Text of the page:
Are you planning on buying or selling real estate? Make sure you know whose side your agent is on – the buyer’s, seller’s or both. When a real estate agent represents both a buyer and seller in a real estate transaction, this is called dual agency. While legal, to be a dual agent requires your realtor to provide specific, written disclosures to the property owner and buyer and obtain their written consent. Failure to disclose dual agency involves serious risk and liability by the agent.
A real estate agent owes a duty to its clients of the utmost care, integrity, honesty and loyalty in all dealings. This fiduciary duty generally arises at the creation of the agency relationship, which is usually the execution of the listing agreement, the contract between you and your agent. The agent must act in your best interest, but when they represent both you and the other party involved in the transaction, there are inherent conflicts that exist in this type of dual representation. For instance, if an agent represents both sides, it will know how low a seller will go to make the deal; or how much the buyer is willing to pay. The agent however may not, without the express permission of the respective party, disclose to the buyer that the seller will accept a price less than listed or that the buyer will pay a price greater than offered.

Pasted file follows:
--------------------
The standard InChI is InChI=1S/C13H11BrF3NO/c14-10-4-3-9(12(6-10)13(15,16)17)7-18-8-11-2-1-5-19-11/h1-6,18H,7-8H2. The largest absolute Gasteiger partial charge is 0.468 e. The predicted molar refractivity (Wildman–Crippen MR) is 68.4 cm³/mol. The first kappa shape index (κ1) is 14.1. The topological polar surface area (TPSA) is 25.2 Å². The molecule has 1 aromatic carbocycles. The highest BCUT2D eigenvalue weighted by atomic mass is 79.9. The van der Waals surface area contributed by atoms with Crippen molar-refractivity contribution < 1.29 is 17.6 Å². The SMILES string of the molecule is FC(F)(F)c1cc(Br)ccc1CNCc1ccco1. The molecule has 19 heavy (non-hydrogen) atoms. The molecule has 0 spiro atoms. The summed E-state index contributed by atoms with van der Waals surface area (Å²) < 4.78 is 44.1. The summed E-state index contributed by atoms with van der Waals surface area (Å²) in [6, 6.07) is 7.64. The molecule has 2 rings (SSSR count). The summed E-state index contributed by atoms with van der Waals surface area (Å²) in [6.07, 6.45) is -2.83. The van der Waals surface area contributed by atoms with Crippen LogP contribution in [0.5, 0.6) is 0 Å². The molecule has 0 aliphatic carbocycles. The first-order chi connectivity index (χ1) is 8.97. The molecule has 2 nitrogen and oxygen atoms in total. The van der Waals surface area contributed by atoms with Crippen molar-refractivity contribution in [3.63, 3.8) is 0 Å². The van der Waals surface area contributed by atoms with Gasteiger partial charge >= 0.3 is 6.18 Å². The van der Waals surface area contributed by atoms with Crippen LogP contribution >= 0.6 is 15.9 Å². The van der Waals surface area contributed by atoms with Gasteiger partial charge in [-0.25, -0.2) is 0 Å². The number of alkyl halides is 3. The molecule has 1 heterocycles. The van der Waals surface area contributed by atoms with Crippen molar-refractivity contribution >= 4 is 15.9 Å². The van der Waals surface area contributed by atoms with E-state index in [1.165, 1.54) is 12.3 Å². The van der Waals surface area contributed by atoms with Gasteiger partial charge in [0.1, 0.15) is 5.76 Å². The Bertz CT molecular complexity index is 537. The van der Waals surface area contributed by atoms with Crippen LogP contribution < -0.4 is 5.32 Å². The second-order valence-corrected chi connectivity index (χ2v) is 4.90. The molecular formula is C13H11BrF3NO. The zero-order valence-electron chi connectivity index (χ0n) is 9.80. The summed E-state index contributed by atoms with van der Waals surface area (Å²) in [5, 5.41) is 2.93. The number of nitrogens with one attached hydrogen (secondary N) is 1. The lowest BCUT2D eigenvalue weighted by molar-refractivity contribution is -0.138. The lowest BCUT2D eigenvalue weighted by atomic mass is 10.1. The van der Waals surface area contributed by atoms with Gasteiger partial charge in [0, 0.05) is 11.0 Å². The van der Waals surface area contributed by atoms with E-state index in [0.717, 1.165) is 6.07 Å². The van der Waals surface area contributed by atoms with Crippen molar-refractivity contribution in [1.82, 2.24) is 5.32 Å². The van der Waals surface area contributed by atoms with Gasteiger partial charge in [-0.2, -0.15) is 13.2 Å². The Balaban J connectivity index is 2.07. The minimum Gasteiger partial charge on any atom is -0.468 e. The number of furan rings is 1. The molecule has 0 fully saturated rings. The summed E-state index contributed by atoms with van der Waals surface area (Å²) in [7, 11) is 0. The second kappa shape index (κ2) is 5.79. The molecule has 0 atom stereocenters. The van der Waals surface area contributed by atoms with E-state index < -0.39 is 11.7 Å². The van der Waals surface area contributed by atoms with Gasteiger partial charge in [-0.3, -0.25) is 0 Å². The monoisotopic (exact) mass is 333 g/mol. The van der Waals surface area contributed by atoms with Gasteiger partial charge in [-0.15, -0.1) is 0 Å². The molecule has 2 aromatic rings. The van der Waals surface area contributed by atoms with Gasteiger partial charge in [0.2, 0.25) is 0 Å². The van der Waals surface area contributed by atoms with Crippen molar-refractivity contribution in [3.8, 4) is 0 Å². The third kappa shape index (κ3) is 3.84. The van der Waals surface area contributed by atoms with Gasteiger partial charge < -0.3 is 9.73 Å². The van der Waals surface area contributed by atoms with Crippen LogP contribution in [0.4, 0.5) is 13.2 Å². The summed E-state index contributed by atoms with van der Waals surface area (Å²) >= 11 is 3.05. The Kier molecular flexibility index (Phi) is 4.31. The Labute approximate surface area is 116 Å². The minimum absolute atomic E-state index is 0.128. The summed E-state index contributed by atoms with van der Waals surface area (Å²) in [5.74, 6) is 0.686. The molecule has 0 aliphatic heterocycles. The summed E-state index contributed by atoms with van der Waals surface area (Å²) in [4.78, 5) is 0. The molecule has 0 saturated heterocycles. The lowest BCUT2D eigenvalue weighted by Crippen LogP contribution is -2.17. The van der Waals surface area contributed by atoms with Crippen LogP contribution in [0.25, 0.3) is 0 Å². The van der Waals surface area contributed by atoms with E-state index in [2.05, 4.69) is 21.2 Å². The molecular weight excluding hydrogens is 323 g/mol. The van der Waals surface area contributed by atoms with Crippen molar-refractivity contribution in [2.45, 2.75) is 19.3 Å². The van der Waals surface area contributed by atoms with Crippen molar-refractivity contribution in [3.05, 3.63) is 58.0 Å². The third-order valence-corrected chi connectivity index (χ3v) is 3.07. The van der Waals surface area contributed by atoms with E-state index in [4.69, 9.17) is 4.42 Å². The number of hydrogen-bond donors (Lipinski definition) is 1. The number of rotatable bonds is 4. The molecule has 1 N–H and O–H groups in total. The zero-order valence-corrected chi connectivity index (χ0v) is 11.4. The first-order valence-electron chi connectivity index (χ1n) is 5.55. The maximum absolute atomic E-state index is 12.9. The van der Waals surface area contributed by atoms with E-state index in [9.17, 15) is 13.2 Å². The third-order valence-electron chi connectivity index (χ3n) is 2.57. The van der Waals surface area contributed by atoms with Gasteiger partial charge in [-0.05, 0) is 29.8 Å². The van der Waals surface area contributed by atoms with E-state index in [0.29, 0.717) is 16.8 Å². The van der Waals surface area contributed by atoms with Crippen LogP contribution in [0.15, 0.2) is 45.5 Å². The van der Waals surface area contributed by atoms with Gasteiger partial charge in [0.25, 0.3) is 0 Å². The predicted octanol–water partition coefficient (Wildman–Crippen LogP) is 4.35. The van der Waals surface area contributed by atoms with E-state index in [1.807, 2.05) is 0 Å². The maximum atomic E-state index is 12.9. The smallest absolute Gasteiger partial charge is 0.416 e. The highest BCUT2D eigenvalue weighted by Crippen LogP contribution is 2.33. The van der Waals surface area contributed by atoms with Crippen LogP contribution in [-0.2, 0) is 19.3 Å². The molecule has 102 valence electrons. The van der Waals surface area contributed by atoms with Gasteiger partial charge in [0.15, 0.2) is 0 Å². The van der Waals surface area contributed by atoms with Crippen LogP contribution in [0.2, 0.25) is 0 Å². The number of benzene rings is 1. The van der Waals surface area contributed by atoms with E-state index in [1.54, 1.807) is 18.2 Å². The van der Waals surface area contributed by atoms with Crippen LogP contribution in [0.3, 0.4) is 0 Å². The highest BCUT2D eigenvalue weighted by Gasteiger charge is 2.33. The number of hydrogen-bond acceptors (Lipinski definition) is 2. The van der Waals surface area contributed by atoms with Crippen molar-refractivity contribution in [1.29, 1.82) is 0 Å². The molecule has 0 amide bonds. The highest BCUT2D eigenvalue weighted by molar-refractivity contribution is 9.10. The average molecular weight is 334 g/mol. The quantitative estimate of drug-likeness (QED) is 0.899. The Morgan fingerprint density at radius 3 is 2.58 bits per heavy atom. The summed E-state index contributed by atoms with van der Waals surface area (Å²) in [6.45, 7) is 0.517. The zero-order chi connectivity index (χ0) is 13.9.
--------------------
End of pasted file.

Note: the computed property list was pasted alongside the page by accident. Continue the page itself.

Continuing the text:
So be careful in dual agency situations. Failure to disclose dual agency can directly impact the validity of a sale. You, as a buyer or seller, are still charged with the responsibility to read all the documents you are signing. If you are unclear whether your agent is acting in your best interest, ask questions. If you question whether your agent is working in your best interest, please don’t hesitate to contact us.